Some vacuum-packed chilled foods may not be as safe to eat as manufacturers and consumers think, researchers have warned.
The treatment used to kill E.coli 0157 bacteria is less effective than food manufacturers believe, tests at the Institute of Food Research in Norwich have shown.
New research findings suggest that E.coli 0157, the deadly bacteria that claimed the lives of 20 Scottish pensioners last year, is extremely oxygen sensitive when heated. This could mean that some vacuum-packed or modified atmosphere-packed foods are not being heated for long enough to kill E.coli 0157.
According to researcher Susan George, the key to the problem is how manufacturers test for the presence of E.coli bacteria in vacuum-packed foods. Vacuum packing in oxygen-free conditions is used to keep food fresh. Manufacturers often seal the food and then heat it to kill any E.coli 0157. They then test selectively for the presence of bacteria by taking food cultures and seeing if bacteria grow. Researchers say that as this is normally done in the presence of oxygen, E.coli does not grow. Thus manufacturers are satisfied that their heat treatments and safety margins are sufficient.
But scientists have obtained very different results from growing cultures in anaerobic (oxygen-free) environments, like inside a vacuum-packed container. They found that when cultures were taken anaerobically from heated food, E.coli very often flourished, suggesting that E.coli 0157 becomes oxygen sensitive when exposed to heat.
In one experiment, researchers had to heat food up to eight times as long in anaerobic conditions to achieve the same reduction in bacteria levels as in an environment with 2 per cent oxygen. In the kitchen of a normal house, the air would be about 20 per cent oxygen.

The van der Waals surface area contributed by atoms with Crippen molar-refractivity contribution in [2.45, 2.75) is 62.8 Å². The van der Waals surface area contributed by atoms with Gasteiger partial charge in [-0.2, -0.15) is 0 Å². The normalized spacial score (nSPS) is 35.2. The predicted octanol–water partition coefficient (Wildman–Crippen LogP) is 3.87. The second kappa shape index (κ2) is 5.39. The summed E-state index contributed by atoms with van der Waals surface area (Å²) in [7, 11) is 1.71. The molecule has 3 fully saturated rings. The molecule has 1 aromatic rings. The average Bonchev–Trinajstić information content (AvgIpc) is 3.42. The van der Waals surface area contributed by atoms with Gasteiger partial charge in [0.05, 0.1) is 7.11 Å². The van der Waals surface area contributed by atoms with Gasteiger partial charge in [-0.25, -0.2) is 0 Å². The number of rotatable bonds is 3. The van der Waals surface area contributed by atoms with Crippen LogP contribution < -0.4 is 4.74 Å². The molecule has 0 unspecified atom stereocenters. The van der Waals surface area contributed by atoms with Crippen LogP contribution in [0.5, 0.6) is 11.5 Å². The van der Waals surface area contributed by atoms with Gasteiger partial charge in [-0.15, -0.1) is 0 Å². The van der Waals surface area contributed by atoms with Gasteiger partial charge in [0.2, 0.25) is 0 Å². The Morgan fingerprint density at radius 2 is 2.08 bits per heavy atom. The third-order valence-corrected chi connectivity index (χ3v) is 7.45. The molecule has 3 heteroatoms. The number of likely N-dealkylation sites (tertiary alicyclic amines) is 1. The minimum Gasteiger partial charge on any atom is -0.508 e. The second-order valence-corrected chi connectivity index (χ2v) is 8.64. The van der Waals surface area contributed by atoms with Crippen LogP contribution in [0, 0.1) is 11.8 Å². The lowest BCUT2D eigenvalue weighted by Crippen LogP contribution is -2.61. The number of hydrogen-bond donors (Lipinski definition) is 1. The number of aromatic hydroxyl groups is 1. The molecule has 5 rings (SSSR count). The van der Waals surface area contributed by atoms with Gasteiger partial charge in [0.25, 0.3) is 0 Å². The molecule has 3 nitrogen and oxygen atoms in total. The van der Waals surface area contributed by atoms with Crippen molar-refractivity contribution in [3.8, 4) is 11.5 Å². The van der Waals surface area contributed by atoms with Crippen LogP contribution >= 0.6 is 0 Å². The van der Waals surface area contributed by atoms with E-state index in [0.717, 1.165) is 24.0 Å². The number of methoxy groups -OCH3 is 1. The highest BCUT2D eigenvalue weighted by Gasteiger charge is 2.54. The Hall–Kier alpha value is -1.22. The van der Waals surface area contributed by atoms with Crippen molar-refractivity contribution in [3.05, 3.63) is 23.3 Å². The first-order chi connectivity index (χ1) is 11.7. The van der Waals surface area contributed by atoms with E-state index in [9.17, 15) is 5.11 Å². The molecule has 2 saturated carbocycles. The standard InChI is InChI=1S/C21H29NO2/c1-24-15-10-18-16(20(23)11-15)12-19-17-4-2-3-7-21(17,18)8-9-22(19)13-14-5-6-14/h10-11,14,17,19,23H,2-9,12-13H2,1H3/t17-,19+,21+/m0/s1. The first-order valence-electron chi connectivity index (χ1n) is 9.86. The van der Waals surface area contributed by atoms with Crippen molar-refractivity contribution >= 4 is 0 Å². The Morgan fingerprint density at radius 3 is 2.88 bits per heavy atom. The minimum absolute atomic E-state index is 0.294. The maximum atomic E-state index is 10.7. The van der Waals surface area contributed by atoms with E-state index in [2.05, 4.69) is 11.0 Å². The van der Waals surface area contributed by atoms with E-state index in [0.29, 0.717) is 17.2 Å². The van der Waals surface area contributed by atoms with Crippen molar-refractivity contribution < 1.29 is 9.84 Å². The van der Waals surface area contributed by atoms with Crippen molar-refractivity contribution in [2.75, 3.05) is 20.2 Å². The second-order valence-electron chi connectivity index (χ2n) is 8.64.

Ms George explained: "With some minimal heat treatments, previously unexpected survival of E.coli 0157 may occur. They may appear dead when manufacturers measure them in aerobic conditions. But if you look at them in anaerobic conditions, you find that they are not dead. They are injured and therefore sensitive to air, but they could recover in a vacuum-packed food where there is low oxygen.
"Manufacturers that do quality control and count bacteria aerobically may not have the safety level they think they have."
Alan Malcolm, director of the Institute of Food Research, said the results of the laboratory experiments demanded more research. Scientists are now turning their attentions to testing products off supermarket shelves.
"Most people think we know all we need about E.coli," he said. "But this is not the case. Increasing amounts of fresh food, particularly meat, are packed, wrapped and delivered under anaerobic conditions. But the amount of oxygen matters. We have not fully understood why this is the case. This is a very important issue that needs to be investigated."
A spokesman for the food industry said that they were not aware of the new findings but would like to hear more about them. He stressed that the industry followed strict safety procedures.